To meet the performance expectations of today’s drivers, automotive drivetrains must be able to provide sudden bursts of power for rapid acceleration. This high peak power demand challenges both battery electric and fuel cell drivetrains in several ways. First, peak power demands can reduce battery life. Second, engineers tend to oversize a vehicle’s battery or fuel cell system to ensure it meets the peak demand, driving up costs, even when the need for peak power is infrequent. To address these challenges, alternative energy storage devices, such as ultracapacitors, could be incorporated into electric drivetrains to reduce the peak electrical load on batteries and fuel cells. An ultracapacitor, sometimes called a supercapacitor, is a large capacitor with high energy density and low internal resistance.
ITS-Davis Research Engineer Andrew Burke, who was awarded the first annual Leadership Award in Advancing Energy Storage Technologies by AES in October 2010, is one of the world’s leading researchers in this field. Burke, Associate Project Scientist Hengbing Zhao, and Senior Development Engineer Marshall Miller have recently completed several computer simulation studies that evaluate ways to incorporate ultracapacitors into plug-in hybrid electric vehicle and fuel cell drivetrains.
In their paper “Simulations of Plug-in Hybrid Vehicles Using Advanced Lithium Batteries and Ultracapacitors on Various Driving Cycles,” Burke and Zhao present results of their study that produced simulation results for mid-size PHEVs with all-electric ranges of 25-90 km. For the simulations, the investigators used the ADVISOR program (ADvanced VehIcle SimulatOR). The simulations combined ultracapacitors with batteries that had high energy density (200-400 Wh/kg) and relatively low power capabilities.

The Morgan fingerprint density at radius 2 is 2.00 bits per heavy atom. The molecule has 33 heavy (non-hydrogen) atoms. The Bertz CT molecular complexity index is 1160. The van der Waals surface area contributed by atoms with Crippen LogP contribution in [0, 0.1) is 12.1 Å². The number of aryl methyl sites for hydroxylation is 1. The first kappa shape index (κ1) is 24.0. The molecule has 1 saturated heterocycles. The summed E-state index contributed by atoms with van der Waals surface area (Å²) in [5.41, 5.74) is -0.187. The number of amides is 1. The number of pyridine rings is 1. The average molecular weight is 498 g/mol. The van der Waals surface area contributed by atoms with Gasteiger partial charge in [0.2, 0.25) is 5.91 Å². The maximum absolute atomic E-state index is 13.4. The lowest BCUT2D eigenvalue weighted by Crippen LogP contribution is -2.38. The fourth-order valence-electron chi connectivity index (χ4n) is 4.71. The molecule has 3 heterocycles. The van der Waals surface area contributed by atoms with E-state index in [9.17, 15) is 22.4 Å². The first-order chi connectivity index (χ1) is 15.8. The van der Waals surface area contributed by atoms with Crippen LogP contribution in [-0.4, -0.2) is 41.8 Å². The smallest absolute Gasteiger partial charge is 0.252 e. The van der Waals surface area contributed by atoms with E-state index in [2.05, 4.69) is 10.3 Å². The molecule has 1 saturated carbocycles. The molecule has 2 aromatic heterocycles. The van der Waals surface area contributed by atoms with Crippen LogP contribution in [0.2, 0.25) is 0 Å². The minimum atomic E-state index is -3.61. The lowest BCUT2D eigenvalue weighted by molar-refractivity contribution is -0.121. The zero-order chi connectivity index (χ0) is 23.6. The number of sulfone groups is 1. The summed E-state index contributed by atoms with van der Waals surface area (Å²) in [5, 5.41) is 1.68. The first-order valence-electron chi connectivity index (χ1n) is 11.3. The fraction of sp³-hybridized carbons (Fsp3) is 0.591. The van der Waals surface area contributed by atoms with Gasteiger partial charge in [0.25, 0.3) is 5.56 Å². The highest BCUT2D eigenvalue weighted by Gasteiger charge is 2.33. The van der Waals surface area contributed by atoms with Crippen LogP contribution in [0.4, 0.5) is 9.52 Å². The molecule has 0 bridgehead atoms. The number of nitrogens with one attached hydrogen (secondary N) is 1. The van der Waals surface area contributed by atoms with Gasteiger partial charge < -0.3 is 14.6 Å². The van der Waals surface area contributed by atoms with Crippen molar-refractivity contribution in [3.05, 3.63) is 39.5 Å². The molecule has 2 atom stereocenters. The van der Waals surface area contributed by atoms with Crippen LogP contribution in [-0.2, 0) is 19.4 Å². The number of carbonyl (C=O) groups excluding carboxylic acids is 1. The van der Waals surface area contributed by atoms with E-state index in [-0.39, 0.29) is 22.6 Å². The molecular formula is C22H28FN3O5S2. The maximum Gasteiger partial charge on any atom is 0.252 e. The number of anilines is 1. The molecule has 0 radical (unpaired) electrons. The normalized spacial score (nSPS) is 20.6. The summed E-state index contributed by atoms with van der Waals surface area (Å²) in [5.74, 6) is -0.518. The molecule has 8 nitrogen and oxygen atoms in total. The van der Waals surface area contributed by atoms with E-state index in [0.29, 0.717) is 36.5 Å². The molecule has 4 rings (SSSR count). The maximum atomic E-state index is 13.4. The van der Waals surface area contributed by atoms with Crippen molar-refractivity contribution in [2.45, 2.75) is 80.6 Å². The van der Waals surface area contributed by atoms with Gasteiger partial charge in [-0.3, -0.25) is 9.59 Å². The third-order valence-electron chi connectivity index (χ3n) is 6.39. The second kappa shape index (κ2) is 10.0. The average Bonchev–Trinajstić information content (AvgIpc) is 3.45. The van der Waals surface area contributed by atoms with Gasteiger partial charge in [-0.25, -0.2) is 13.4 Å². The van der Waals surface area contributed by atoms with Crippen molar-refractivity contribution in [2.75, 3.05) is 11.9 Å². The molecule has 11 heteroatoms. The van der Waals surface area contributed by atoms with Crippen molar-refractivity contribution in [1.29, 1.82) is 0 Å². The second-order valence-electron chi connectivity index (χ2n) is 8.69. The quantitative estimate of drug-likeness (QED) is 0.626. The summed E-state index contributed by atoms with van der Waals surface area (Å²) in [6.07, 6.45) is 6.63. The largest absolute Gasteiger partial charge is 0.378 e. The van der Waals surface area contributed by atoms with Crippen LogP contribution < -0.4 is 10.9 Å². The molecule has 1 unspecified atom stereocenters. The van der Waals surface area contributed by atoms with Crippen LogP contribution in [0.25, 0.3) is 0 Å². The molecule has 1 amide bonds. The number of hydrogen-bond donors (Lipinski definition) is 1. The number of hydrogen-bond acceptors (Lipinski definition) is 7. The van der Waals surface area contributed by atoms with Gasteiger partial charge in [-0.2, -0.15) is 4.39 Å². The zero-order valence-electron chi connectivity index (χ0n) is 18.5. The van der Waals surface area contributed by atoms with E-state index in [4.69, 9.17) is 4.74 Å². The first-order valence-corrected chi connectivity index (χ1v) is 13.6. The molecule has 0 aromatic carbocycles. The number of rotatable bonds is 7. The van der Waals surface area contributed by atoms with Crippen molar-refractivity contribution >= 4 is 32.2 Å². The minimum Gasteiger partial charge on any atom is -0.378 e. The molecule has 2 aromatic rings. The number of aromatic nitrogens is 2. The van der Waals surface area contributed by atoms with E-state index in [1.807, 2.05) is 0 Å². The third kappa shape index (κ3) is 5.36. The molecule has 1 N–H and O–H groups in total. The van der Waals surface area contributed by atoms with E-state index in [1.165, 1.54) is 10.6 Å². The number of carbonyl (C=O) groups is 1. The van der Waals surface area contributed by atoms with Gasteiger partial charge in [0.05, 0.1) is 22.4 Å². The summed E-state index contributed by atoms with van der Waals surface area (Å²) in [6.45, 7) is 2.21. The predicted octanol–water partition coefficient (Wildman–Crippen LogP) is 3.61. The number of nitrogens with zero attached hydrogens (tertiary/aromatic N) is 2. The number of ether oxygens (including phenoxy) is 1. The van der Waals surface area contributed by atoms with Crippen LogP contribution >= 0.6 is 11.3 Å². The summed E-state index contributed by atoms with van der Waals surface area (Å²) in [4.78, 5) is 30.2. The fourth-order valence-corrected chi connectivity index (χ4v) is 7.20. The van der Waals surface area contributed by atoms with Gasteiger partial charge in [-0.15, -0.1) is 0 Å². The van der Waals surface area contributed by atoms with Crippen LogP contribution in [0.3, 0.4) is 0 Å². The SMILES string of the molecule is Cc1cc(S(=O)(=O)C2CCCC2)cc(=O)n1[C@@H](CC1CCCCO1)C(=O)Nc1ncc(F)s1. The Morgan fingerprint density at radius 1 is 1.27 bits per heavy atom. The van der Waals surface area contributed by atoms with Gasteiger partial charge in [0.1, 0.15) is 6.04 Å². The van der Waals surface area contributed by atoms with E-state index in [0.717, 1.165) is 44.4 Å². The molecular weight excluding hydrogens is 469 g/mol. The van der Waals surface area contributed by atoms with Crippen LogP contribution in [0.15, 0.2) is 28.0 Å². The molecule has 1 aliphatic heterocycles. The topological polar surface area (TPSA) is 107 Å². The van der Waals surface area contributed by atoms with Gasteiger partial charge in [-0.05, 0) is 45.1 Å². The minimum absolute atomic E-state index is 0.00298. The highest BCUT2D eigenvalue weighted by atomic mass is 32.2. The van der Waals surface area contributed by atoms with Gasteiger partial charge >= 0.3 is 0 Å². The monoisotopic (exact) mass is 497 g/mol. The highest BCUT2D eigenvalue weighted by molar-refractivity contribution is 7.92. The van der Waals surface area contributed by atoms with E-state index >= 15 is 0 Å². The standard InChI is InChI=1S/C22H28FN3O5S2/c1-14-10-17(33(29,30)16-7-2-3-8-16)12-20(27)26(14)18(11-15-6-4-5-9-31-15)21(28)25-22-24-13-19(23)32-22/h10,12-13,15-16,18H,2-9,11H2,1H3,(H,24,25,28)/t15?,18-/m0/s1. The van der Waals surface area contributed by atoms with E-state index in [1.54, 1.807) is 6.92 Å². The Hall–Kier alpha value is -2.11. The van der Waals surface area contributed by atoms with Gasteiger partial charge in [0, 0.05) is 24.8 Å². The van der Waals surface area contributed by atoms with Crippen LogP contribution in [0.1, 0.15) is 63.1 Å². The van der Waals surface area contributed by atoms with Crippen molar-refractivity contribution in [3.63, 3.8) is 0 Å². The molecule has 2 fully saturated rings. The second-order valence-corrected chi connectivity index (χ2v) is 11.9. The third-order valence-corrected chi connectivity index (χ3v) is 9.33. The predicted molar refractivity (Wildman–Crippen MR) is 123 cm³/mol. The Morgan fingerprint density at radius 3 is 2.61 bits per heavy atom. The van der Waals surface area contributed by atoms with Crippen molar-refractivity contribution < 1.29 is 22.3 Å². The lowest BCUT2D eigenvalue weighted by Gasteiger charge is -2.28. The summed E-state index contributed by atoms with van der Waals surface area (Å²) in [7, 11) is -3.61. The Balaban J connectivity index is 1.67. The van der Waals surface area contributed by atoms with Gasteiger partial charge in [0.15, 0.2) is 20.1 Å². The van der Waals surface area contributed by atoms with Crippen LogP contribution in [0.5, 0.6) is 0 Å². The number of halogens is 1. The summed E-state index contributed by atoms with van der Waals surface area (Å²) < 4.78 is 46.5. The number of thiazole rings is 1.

The investigators simulated various driving cycles operating in both the charge-depleting and charge-sustaining modes. The use of ultracapacitors was shown to reduce peak currents from the batteries by a factor of 2 to 3. The hybrid electric drivetrains modeled included the Honda single-shaft, Toyota planetary, GM two-mode, and the VW/Borg Warner dual clutch transmission designs.
The battery-ultracapacitor combination was shown to provide good all-electric vehicle performance while greatly reducing stress on the batteries, significantly enhancing battery life.
In a second paper, “Fuel Cell Powered Vehicles Using Supercapacitors: Device Characteristics, Control Strategies, and Simulation Results,” Zhao and Burke again used the ADVISOR program to simulate hybridization of fuel cells with supercapacitors. Results showed that combining fuel cells with supercapacitors and load leveling electronic controls can significantly reduce the electrical and mechanical stress on fuel cells while increasing vehicle fuel economy by up to 28%. Alternative simulations that hybridized fuel cells with batteries instead of supercapacitors showed lower levels of improvement.
The fuel cell powered vehicle is one of the most attractive candidates for the future due to its high efficiency and fast refueling capability with hydrogen. However, its relatively poor dynamic response, high cost, and limited lifetime have impeded its widespread adoption. Fuel cells in conjunction with supercapacitors can create high power with fast dynamic response, making them well-suited for automotive applications. The best approach for hybridization of the fuel cell vehicles is to use supercapacitors with load-leveled control as it greatly mitigates the stress on fuel cells and results in a near maximum improvement in fuel economy and fuel cell durability.